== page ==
Phlox bifida L.C. Beck
CC = 8
CW = 5
MOC = 17
SRank = S1
Family - Polemoniaceae
Habit - Perennial forb with woody, often branched rootstocks, forming open mats or low, loose mounds, with short primary rhizomes.
Stems - Vegetative stems spreading or weakly ascending, sometimes initially forming tufts of long leaves at congested nodes, these leaves otherwise morphologically similar to those of the flowering stems. Flowering stem branches ascending to erect, numerous, produced from the vegetative stems, to 30 cm tall, with 4-6 nodes, usually densely pubescent with curved or crinkled, multicellular hairs, these often all or mostly gland-tipped, at least toward the stem tip.
Leaves - Opposite, the blades typically variable on a given plant, those of the largest leaves 2.5-5.5 cm long and 1-4 mm wide, linear to narrowly lanceolate, entire, sessile, acute, with a single midrib, the surfaces and margins of the uppermost leaves moderately to densely pubescent with curved or crinkled, multicellular, often gland-tipped hairs, progressively less hairy toward the stem base, those of the lowermost leaves often glabrous or nearly so.
Inflorescence - Relatively few-flowered clusters, with 3-25 flowers or occasionally reduced to solitary flowers. Flower stalks 3-30 mm long, hairy.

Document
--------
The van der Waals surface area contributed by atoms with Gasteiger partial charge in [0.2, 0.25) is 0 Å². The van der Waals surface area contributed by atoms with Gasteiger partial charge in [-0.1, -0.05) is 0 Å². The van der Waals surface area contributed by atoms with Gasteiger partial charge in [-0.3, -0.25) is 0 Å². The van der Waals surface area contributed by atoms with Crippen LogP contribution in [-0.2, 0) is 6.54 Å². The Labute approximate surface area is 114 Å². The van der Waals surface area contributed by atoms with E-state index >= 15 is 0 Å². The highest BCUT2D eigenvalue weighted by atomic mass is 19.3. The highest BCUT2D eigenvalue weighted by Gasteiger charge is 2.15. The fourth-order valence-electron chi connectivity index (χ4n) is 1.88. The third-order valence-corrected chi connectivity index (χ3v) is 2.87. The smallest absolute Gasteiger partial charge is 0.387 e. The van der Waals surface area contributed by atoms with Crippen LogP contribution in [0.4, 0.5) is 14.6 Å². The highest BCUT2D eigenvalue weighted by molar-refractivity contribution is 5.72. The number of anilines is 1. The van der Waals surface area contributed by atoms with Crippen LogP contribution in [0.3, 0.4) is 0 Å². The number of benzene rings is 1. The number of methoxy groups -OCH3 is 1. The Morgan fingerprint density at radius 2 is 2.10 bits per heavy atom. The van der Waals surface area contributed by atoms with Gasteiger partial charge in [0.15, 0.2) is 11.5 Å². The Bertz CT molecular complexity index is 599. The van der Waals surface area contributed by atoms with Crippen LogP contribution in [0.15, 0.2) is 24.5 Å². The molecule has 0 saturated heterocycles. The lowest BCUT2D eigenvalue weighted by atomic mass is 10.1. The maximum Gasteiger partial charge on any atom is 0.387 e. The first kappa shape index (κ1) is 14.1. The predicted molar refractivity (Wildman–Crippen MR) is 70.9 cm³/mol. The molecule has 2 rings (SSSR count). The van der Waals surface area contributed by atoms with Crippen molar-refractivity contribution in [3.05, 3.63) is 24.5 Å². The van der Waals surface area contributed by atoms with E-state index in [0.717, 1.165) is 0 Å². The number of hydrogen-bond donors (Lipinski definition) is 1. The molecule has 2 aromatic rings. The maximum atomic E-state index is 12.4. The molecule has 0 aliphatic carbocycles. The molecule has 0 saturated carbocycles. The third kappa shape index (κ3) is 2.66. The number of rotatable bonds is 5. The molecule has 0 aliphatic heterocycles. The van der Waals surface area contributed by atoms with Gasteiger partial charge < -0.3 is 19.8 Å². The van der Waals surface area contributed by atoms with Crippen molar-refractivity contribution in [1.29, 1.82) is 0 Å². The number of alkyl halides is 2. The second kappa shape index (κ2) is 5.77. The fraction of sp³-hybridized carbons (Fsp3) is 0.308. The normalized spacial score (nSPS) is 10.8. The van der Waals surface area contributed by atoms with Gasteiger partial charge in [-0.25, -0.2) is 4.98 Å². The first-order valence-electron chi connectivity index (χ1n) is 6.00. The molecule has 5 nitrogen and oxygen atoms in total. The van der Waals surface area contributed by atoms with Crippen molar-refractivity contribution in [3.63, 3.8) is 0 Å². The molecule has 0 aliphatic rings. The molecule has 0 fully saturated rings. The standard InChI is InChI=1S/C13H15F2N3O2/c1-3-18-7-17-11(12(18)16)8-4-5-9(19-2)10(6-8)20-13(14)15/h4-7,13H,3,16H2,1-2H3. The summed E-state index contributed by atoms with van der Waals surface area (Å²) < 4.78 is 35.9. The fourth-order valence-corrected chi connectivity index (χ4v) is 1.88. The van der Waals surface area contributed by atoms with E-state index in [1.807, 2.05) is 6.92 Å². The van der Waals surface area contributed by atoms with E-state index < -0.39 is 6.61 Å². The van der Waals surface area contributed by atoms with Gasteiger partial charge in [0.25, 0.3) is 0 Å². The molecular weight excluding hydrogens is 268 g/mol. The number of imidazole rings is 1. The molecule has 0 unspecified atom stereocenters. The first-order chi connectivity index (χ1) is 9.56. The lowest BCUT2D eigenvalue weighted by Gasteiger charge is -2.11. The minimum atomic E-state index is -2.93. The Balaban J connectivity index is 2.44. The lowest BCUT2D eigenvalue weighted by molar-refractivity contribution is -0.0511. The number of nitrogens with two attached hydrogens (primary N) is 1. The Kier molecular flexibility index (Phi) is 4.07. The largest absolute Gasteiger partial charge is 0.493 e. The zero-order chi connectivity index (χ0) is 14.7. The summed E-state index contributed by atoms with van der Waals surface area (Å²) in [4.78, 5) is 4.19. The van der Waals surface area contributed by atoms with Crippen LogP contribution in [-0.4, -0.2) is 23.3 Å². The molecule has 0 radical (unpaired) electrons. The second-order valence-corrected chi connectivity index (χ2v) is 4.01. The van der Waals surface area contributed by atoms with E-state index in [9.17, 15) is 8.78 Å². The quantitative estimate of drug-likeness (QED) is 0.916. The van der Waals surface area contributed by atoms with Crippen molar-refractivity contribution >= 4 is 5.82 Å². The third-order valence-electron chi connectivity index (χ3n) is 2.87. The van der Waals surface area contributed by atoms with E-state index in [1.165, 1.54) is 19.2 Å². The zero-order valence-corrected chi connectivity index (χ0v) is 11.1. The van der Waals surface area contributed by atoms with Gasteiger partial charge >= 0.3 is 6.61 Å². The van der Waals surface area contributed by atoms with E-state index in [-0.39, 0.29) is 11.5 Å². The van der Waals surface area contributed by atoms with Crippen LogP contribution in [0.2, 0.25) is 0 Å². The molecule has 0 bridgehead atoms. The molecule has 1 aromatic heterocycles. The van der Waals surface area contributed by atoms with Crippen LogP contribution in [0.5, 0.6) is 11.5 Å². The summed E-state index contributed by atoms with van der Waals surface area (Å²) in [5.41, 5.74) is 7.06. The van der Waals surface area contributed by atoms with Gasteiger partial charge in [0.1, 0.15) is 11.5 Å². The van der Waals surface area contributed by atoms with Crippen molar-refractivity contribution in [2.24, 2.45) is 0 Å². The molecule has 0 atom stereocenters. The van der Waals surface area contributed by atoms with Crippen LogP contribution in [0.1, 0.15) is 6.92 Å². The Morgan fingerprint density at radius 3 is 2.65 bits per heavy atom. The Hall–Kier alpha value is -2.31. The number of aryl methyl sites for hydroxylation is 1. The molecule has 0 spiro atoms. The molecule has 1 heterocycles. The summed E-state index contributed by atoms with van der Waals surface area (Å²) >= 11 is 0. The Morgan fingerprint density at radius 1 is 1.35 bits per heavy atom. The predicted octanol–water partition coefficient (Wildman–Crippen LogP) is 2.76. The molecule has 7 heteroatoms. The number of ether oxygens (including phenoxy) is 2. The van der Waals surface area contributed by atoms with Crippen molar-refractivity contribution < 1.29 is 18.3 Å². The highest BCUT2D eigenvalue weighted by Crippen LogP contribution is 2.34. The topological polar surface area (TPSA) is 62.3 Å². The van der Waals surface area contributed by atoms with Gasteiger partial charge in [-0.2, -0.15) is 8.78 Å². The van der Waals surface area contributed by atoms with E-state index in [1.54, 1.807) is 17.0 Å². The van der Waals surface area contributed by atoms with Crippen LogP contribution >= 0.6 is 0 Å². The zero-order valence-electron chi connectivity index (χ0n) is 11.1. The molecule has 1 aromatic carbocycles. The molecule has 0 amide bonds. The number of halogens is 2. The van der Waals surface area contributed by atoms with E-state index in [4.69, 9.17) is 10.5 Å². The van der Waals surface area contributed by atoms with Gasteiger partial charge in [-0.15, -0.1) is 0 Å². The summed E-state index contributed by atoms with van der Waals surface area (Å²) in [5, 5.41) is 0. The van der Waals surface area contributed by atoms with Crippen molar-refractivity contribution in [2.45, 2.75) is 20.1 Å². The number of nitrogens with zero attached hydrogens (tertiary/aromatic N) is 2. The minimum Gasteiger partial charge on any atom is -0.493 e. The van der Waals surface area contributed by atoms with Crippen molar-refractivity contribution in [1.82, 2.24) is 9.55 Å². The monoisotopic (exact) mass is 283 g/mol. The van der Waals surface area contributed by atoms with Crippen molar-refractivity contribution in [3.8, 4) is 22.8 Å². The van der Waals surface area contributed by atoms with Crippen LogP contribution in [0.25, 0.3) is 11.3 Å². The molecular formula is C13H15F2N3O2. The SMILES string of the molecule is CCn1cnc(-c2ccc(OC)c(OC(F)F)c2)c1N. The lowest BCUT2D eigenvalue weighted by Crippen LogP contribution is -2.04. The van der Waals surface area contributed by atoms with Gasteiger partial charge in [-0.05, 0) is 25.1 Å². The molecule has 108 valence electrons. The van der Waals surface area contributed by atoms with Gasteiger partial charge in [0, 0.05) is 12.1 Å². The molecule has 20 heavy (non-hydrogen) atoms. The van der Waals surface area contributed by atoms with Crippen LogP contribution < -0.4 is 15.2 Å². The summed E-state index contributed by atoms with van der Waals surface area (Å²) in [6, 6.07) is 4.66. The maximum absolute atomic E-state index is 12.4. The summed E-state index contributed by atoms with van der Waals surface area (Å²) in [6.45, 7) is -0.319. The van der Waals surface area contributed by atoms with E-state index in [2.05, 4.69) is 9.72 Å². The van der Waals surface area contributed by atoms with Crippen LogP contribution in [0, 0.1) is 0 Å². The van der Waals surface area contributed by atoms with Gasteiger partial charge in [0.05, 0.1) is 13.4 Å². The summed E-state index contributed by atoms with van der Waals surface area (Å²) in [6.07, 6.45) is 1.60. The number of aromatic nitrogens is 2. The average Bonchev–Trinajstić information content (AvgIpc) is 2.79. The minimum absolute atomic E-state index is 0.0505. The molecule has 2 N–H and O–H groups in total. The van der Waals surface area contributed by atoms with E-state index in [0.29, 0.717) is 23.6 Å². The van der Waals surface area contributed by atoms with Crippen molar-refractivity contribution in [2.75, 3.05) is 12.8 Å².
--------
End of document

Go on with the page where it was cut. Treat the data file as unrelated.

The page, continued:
Flowers - Calyces 5.0-9.5 mm long, the lobes each tapered evenly to a short sharp extension of the midnerve, usually glandular-hairy, joined in lower 1/2 by scarious tissue. Corollas salverform, 5-lobed, pale bluish purple or light lavender to white, the tube 8-14 mm long, glabrous externally, the lobes 5.0-12.5 mm long and 3-8 mm wide, obovate, with a conspicuous apical notch 1.5-5.0 mm deep, often with darker spots of color at base. Stamens 5, with the filaments 5-11 mm long, the anthers positioned from below to at or above the stigma at the mouth of the tube. Ovary ovoid, superior, green, glabrous, 1.2 mm long, 3-locular. Placentation axile. Style greenish-white, 5-10 mm long, glabrous. Stigmas 3, 0.5-1.0 mm long.
Fruits - Capsules with 3 valves and 3 seeds.
Flowering - March - May.
Habitat - Glades, rocky and dry open woods, bluffs, rocky outcroppings, streambanks, roadsides. Also widely cultivated.
Origin - Native to the U.S.
Lookalikes - P. subulata.
Other info. - This striking plant is found in a handful of widely-scattered Missouri counties, and in a few other Midwestern states. It is uncommon in most places, and in Missouri it carries a conservation ranking of S1 (critically imperiled). It is easily recognized by its low, creeping habit and distinctive flowers with cleft lavender petals. Since the plant is often cultivated as an ornamental, some records may represent escapes rather than natural populations.
Photographs taken off Main St., Liberty, MO., 4-14-00, and in the Piney Creek Wilderness, Barry County, MO., 4-4-04 (DETenaglia); also at Silver Mines Recreation Area, Madison County, MO, 3-19-2012, 4-3-2016, and 4-6-2021 (SRTurner).